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# Fraction Review for Armed Services Vocational Aptitude Battery (ASVAB) Study Guide (page 3)

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Updated on Jun 23, 2011

### Subtracting Fractions

If the fractions have the same bottom numbers, just subtract the top numbers and write the difference over the bottom number.

Example:

If the fractions you want to subtract don't have the same bottom number, you will have to raise some or all of the fractions to higher terms so that they all have the same bottom number, or LCD. If you forgot how to find the LCD, just read the section on adding fractions with different bottom numbers.

Example:
1. Raise each fraction to 12ths because 12 is the LCD, the smallest number that 6 and 4 both divide into evenly:
2. Subtract as usual:
Subtracting mixed numbers with the same bottom number is similar to adding mixed numbers.
Example:
1. Subtract the fractions:
2. Subtract the whole numbers:                       4 – 1 = 3
3. Add the results of steps 1 and 2:

Sometimes there is an extra "borrowing" step when you subtract mixed numbers with the same bottom numbers, say :

1. You can't subtract the fractions the way they are because is bigger than . So you borrow 1 from the 7, making it 6, and change that 1 to because 5 is the bottom number:
2. Add the numbers from step 1:
3. Now you have a different version of the original problem:
4. Subtract the fractional parts of the two mixed numbers:
5. Subtract the whole number parts of the two mixed numbers:           6 – 2 = 4
6. Add the results of the last 2 steps together:
Try these subtraction problems:

Now let's put what you have learned about adding and subtracting fractions to work in some real-life problems.

1. Manuel drove miles to work. Then he drove miles to the store.When he left there, he drove 2 miles to the dry cleaners. Then he drove miles back to work for a meeting. Finally, he drove miles home. How many miles did he travel in total?
2. Before leaving the warehouse, a truck driver noted that the mileage gauge registered 4,357 miles. When he arrived at the delivery site, the mileage gauge then registered 4,400 miles. How many miles did he drive from the warehouse to the delivery site?

### Multiplying Fractions

Multiplying fractions is actually easier than adding them. All you do is multiply the top numbers and then multiply the bottom numbers.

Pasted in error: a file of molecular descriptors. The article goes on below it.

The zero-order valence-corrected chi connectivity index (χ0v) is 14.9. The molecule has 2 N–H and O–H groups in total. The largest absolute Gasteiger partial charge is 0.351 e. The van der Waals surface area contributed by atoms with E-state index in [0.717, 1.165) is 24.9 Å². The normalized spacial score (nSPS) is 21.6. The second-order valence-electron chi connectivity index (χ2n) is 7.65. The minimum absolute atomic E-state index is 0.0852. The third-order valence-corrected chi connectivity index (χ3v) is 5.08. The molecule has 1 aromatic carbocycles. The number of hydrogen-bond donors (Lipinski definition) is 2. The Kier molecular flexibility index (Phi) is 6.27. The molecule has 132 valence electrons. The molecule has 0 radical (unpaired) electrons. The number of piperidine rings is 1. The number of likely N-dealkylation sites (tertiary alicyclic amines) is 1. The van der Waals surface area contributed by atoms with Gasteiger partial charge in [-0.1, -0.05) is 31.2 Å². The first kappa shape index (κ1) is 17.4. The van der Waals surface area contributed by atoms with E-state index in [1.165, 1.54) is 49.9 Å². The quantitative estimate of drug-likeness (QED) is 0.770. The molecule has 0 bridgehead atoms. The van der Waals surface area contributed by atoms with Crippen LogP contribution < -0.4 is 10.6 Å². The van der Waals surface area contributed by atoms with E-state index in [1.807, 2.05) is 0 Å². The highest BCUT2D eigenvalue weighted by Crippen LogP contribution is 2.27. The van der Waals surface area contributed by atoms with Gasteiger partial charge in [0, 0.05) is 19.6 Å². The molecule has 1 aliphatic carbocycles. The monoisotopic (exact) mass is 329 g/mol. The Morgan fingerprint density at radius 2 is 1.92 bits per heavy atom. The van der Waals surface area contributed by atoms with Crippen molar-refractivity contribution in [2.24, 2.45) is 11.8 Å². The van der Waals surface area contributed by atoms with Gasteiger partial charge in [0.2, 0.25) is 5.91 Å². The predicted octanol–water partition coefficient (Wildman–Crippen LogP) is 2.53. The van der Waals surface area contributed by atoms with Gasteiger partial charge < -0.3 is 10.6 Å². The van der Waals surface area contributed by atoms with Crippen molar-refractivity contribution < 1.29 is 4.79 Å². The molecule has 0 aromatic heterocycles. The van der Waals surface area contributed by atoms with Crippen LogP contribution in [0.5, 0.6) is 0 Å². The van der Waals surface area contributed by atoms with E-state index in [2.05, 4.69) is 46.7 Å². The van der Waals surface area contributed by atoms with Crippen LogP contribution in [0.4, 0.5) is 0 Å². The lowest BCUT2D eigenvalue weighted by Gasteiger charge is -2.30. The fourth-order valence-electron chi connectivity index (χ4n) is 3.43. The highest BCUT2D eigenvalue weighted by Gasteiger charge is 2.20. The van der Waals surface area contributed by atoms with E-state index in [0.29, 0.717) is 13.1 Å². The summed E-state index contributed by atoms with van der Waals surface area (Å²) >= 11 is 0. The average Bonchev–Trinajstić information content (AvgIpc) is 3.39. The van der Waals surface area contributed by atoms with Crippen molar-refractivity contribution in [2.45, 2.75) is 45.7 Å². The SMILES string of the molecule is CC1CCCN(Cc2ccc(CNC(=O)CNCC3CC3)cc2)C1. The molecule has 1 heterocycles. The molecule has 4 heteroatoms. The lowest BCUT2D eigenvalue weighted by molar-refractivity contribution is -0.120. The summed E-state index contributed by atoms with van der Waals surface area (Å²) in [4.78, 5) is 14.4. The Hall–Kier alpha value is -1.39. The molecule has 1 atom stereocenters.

Example:

Sometimes you can cancel before multiplying. Canceling is a shortcut that makes the multiplication go faster because you're multiplying with smaller numbers. It's very similar to reducing: if there is a number that divides evenly into a top number and bottom number, do that division before multiplying. If you forget to cancel, you will still get the right answer, but you will have to reduce it.

Example:
1. Cancel the 6 and the 9 by dividing 3 into both of them: and . Cross out the 6 and the 9.
2. Cancel the 5 and the 20 by dividing 5 into both of them: and . Cross out the 6 and the 9.
3. Multiply across the new top numbers and the new bottom numbers:                                                                   .
Try these multiplication problems.

To multiply a fraction by a whole number, first rewrite the whole number as a fraction with a bottom number of 1.

Example:
(Optional: convert to a mixed number: )
To multiply with mixed numbers, it's easier to change them to improper fractions before multiplying.
Example:
1. Convert to an improper fraction:
2. Convert to an improper fraction:
3. Cancel and multiply the fractions:
4. Optional: convert the improper fraction to a mixed number:
Now try these multiplication problems with mixed numbers and whole numbers:
Here are a few more real-life problems to test your skills:
1. After driving of the 15 miles to work, Mr. Stone stopped to make a phone call. How many miles had he driven when he made his call?
1. 5
2. 10
3. 12
2. If Henry worked of a 40-hour week, how many hours did he work?
1. 10
2. 20
3. 25
4. 30
3. Technician Hamm makes \$13.00 an hour. When she works more than 8 hours a day, she gets overtime pay of times her regular hourly wage for the extra hours. How much did she earn for working 10 hours in one day?
1. 110
2. \$125.75
3. \$136.50
4. \$154.25
5. \$163.50

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